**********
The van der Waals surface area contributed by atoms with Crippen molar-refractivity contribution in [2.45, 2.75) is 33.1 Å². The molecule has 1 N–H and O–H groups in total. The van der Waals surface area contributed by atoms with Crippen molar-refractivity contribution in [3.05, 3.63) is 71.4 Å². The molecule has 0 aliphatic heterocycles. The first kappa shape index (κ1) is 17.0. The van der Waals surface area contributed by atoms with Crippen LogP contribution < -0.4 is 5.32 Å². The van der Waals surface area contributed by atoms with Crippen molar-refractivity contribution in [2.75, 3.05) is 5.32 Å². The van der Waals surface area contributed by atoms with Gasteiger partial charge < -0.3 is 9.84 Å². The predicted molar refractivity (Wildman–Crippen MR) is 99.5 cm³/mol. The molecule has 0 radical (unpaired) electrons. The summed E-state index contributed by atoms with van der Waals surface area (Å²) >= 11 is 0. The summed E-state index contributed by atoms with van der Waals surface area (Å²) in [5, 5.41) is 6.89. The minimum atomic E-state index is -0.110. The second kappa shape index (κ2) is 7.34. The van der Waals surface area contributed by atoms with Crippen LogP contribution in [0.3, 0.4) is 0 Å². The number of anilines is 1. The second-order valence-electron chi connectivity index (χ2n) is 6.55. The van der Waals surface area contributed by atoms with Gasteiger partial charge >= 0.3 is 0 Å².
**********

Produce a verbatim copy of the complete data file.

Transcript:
The van der Waals surface area contributed by atoms with Crippen molar-refractivity contribution in [2.45, 2.75) is 33.1 Å². The molecule has 1 N–H and O–H groups in total. The van der Waals surface area contributed by atoms with Crippen molar-refractivity contribution in [3.05, 3.63) is 71.4 Å². The molecule has 0 aliphatic heterocycles. The first kappa shape index (κ1) is 17.0. The van der Waals surface area contributed by atoms with Crippen LogP contribution < -0.4 is 5.32 Å². The van der Waals surface area contributed by atoms with Crippen molar-refractivity contribution in [2.75, 3.05) is 5.32 Å². The van der Waals surface area contributed by atoms with Gasteiger partial charge < -0.3 is 9.84 Å². The predicted molar refractivity (Wildman–Crippen MR) is 99.5 cm³/mol. The molecule has 0 radical (unpaired) electrons. The summed E-state index contributed by atoms with van der Waals surface area (Å²) >= 11 is 0. The summed E-state index contributed by atoms with van der Waals surface area (Å²) in [5, 5.41) is 6.89. The minimum atomic E-state index is -0.110. The second kappa shape index (κ2) is 7.34. The van der Waals surface area contributed by atoms with Crippen LogP contribution in [0.3, 0.4) is 0 Å². The number of anilines is 1. The second-order valence-electron chi connectivity index (χ2n) is 6.55. The van der Waals surface area contributed by atoms with Gasteiger partial charge >= 0.3 is 0 Å².